Campaign for justice

Asquith fought this policy and campaigned for equality.

The Race Relations Act 1965, which banned racial discrimination in public in Britain, did not cover workplaces and so could not be used. However, he received the backing of a union official who wrote to the head of the National Union of Railwaymen on his behalf and two MPs wrote to the Secretary of State for Transport, which was Barbara Castle at the time.

Asquith’s hard work and determination meant his story soon made its way to parliament and, on 15 July 1966, British Rail scrapped the policy.

He was then offered the job at Euston and had pay backdated to May that year when his application was originally rejected.

Death threats and hate mail

Throughout his campaign, Asquith received death threats and hate mail. After starting at Euston in August 1966, he also faced racist abuse and at times had a police guard.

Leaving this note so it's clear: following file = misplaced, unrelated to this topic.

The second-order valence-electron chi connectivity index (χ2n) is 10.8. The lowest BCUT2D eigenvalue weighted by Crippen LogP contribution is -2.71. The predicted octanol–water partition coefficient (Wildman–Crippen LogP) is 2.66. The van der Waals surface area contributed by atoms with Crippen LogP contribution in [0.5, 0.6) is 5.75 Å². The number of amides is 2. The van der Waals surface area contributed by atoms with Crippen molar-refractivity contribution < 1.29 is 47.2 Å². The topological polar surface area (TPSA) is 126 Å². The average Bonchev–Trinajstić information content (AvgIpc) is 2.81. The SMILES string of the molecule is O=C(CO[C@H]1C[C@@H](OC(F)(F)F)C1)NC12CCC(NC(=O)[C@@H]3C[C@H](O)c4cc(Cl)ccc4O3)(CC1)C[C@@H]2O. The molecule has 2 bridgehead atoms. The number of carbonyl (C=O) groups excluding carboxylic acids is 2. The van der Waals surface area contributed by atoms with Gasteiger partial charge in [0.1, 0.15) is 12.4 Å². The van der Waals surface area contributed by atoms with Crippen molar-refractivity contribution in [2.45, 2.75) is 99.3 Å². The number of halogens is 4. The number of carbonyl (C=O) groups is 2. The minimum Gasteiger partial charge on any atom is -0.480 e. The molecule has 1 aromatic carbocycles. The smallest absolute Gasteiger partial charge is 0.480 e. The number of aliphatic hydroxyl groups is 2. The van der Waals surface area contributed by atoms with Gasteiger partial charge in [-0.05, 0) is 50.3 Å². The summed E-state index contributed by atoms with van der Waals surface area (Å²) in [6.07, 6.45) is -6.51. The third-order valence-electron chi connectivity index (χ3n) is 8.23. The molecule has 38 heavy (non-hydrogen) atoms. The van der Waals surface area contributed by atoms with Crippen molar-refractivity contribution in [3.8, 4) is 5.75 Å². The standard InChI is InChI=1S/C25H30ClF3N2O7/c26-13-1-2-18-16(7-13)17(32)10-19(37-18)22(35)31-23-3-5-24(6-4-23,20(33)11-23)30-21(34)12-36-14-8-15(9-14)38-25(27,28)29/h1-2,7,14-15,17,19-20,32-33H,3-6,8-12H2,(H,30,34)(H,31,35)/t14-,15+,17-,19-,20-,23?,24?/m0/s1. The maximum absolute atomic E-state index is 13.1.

Asquith sadly died in 1980, at the age of just 59, leaving behind seven children.

A plaque was unveiled on the main concourse at London Euston ahead of Black History Month in October 2016 – 50 years after the whites-only recruitment policy was scrapped. Another was unveiled at his local station of Chatham, Kent on 24 September 2020.

Carrying on his legacy

Asquith’s family continue to campaign in the UK to ensure Asquith’s story is included in the British curriculum.

Asquith’s daughter Maria, said: “My brothers, sisters and I see this exhibition as a great opportunity for our father’s fight for racial equality within the workplace to be recognised. He faced racial threats to his life, whilst attending court and work and had to have police protection during this time.